Visual Effects Created By E.E. Cummings In His Poetry
Edward Estlin Cummings, commonly referred to as E. E. Cummings, was born on October 14, 1894 in Cambridge, Massachusetts. He was a source of vast knowledge and was responsible for many creative works other than his poetry, such as novels, plays, and paintings. He published his first book of poetry Tulips and Chimneys in 1923. Many of his poems are known for the visual effects they create through his unusual placement of words on the page, as well as, his lack of punctuation and capitalization. The manner in which Cummings arranges the words of his poems creates an image in the reader's mind of the topic he is discussing, such as a season or climbing stairs. His visual style also brings emotions, such as loneliness or cheerfulness, to the reader's mind. Due to this creativity, Cummings won many awards, such as the National Book Award and the Bollingen Prize in poetry (Marks 17).
In his poem "l(a", the words are arranged in such a way that they are falling down the page. He only puts several letters of each word on a line and then continues to spell the word down the page. The main focus of the poem is about loneliness and the words almost appear to be "lonely." He uses parentheses around the phrase "a leaf falls," which appears in the middle of the poem. The remaining letters in the poem spell "loneliness." When these are placed together in the same poem, it creates an effect that there is a leaf falling from a tree to the ground where it will be lonely because it will be separated from the tree. Cummings emphasizes the image of being alone or aloof by using two versions of the word one. On the first line, he uses the letter "l," which also looks like the number "1." On another line he uses the word "one." Besides the parentheses, there is no other punctuation or capitalization used in the poem and this contributes to the effect of the leaf not having any attachment or connection and falling off the tree.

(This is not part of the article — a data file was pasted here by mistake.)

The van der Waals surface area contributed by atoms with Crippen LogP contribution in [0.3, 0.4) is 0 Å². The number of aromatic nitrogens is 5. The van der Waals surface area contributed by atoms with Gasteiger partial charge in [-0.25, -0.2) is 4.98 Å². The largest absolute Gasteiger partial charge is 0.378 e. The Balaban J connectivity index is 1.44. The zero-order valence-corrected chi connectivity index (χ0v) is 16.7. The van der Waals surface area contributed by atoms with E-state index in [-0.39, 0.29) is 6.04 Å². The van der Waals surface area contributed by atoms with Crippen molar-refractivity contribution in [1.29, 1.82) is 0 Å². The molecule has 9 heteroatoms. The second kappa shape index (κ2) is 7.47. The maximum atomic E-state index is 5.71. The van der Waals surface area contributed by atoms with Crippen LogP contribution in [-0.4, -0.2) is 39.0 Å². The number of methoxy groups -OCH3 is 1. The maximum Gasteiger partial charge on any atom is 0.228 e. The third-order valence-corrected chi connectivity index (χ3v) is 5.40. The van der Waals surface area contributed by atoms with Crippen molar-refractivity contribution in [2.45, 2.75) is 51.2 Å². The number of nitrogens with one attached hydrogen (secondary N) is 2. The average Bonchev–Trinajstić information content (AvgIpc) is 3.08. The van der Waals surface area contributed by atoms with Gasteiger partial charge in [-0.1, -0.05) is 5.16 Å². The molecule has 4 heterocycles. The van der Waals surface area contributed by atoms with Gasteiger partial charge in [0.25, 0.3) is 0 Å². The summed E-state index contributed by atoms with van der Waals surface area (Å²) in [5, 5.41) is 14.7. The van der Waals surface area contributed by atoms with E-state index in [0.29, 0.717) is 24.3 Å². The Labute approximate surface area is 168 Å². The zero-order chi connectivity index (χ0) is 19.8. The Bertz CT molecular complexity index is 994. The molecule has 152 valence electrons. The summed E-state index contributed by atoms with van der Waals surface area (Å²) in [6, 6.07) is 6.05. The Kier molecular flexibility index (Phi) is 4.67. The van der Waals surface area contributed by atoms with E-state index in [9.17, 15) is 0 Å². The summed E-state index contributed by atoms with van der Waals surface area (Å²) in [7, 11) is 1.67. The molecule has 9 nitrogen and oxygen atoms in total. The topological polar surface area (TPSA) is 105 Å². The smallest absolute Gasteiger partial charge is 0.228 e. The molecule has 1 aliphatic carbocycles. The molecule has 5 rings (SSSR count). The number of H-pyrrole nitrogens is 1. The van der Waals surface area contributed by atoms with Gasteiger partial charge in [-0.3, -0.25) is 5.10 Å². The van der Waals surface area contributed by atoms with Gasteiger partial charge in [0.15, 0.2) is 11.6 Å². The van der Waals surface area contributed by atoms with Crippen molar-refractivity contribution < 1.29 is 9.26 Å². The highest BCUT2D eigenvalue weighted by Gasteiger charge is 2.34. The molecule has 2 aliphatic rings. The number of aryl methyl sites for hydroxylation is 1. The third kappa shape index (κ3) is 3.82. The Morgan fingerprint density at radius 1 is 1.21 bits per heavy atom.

The reader also obtains a visual effect when reading Cummings' "in Just-." In this poem, the main topic is springtime and the various aspects of that season. Cummings creates the words "mud-luscious" and "puddle-wonderful" to provide the reader with images of spring from a child's perspective. Adults would view mud and puddles as a negative aspect of spring, resulting from the melting of snow and the showers that usually occur at that time of the year. However, by creating these words, Cummings brings the reader back to their own childhood when mud and puddles were wonderful aspects of spring.
In this same poem, Cumming also uses spacing to create an image in the reader's mind. For example, he writes:
whistles far and wee (Cummings 21-22.)
The fact that the word "far" is separated from the other words in the line creates an image that the whistling is in the distance. Additionally, he joins the names "eddieandbill" and...